Cobham proved a touch confusing, and highlighted the importance of an up-to-date map for cycling. Landmarks such as churches are normally reliable features in the built-up landscape. However, while there was a church on the map and in sight, the location of the road on paper was very different. Trusting the road’s general direction, we pedalled off until we came across another, older church, which clearly the map referred to. It gave us some hope that we were on the right way to Ockham. Shortly after this church, we turned off into the calm of Plough Lane.
There is real relief to be found off the main roads, particularly in a group. We were at last able to cycle together without continued interruption – something we had last enjoyed in Richmond Park – and we made swift work of the short miles to Ockham, crossing over the M25 orbital motorway and stopping only briefly for food and drink at the Black Swan before coming to Ockham’s Hautboy Hotel.
Back in 1898, this hotel’s refusal to serve Lady Harberton (due to her ‘inappropriate’ attire of a jacket and knickerbockers) became a famous case in the courts, backed by CTC. In many quarters, it is seen as the opening shot in the long campaign for women’s liberation. None of us could gain admittance today: it’s now a private residence.
Our route so far had largely been flat. Turning south from Ripley and crossing the A3, the North Downs crept into view. Staple Lane beckoned. While it is by no means a tough hill with even a three-speed gear, in the blazing heat of the afternoon, few would think to tackle it on an ancient singlespeed New Hudson, which is what Julie was riding. But she managed it with aplomb.
On Staple Lane, we encountered the first cyclist who wanted to chat with us. He asked what we were doing – all the while spinning a gentle gear in lycra as we huffed and puffed our way up in our woollens.
We veered off Hoopdriver’s route onto the North Downs Way. It’s a bridleway – a right of way open to cyclists since 1968."
Near the top of Staple Lane, we veered off Hoopdriver’s route onto the well-trodden path of the North Downs Way. It’s a bridleway – a right of way officially open to cyclists since 1968, after CTC campaigned for access to them. We bumped along rutted woodland tracks towards Newlands Corner and a sweeping vista across Surrey leading to the South Downs. Our legs were weary. Fortunately, our penultimate CTC office visit was a downhill ride into Godalming, albeit among commuter traffic.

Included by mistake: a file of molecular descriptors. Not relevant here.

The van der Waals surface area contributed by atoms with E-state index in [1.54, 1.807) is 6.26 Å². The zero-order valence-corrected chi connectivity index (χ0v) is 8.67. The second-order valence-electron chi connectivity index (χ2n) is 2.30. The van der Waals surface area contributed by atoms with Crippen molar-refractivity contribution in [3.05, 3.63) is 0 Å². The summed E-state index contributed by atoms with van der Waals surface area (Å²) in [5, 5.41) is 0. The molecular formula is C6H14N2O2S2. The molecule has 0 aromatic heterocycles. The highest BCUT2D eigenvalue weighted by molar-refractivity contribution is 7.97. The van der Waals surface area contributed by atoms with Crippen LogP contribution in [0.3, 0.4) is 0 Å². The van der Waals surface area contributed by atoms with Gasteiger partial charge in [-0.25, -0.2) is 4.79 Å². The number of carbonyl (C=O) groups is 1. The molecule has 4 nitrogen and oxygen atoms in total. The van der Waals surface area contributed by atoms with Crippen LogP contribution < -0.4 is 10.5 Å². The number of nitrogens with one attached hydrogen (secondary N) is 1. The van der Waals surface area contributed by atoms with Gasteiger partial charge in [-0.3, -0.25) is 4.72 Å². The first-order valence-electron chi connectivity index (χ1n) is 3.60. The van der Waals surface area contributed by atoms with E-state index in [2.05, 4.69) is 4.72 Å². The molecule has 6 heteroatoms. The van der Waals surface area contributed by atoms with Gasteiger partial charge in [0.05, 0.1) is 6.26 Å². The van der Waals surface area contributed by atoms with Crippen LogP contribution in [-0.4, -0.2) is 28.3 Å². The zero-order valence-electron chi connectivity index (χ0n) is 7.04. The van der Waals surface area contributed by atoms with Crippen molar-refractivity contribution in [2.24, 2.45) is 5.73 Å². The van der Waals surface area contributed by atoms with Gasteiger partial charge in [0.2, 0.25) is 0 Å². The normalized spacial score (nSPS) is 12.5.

Here another cornerstone of CTC history had been turned into apartments. We turned our wheels north to return to our current offices in Guildford – and the Winged Wheel we knew we would find.
Though Hoopdriver beat us by some hours in his arrival to Guildford, our sense of achievement wasn’t diminished. In one ride, we had traced CTC history, witnessed past achievements, and been riding on roads and a bridleway that, without CTC’s help, we might not have been allowed on.
Perhaps most importantly for me, working in the campaigns team, this ride reinforced for me the spirit behind what CTC is achieving. I hope we continue as a leading campaigner and charity for all cyclists for another 137 years.
This was first published in the June / July 2015 edition of CTC's Cycle magazine.
Do it yourself
Tempted to live the tweed-wheeled dream yourself? CTC will be present at this year’s Eroica Britannia, a three-day festival in the Peak District starting on 19 June. Eroica Britannia celebrates a differing cycling era when steel was real and heroes of the road dressed only in wool. There are rides to suit all abilities, with 30, 55 and 100 mile routes, each with off-road sections. Bikes must date from before 1987. Visit eroicabritannia.co.uk for further details.
To create your own journeys with historical maps, visit cassinimaps.com. Cassini is happy to offer Cycle magazine readers a 25% discount off all products on its website, between 28 May 2015 and 31 July 2015. Simply enter the code M-CTC25 when prompted at the checkout. This is transferable and valid for any number of orders in this period. The discount applies to the products only: p&p, if applicable, is charged as normal.
RIDING INTO THE PAST
Start on London’s Fleet St before crossing the urban jungle via 3 Craven Hill, Putney and Richmond Park, before joining the Thames path and leaving London around Hampton Court. Continue south west, avoiding major roads and taking in Esher, Cobham, Ockham and Ripley. Skirt along the North Downs, dropping down below St Martha’s Church and wind your way to Godalming, to then turn north and head up the cycle ways towards Guildford.
Glorious sunshine, and outside of London largely blissfully empty roads with the occasional cyclist steaming by in lycra
Bikes & equipment
Sam: 3-speed Pashley Guv’nor with a Carradice Barley, merino wool heritage jersey, tweed cap and tweed plus-twos. Julie: singlespeed New Hudson from the 1950s and a wicker hamper, heritage jersey, straw hat, and knickerbockers. Robbie: Trek 10-speed and Ortlieb pannier, merino wool heritage jersey.
Cassini Historical Maps. One was a personalised map just for us (‘Mr Hoopdriver’s Journey’); the other was the Revised New Series 176 – West London (1897-1909)
I’m glad I had...
Good company with a spirit of adventure!
Next time I would...
Consider wearing more comfortable trousers and taking sun cream. Julie might take another gear or two.
To find Winged Wheels around the UK, see the website www.wingedwheels.info. The Wheels of Chance by HG Wells is still available. I also referred to William Oakley’s The Winged Wheel.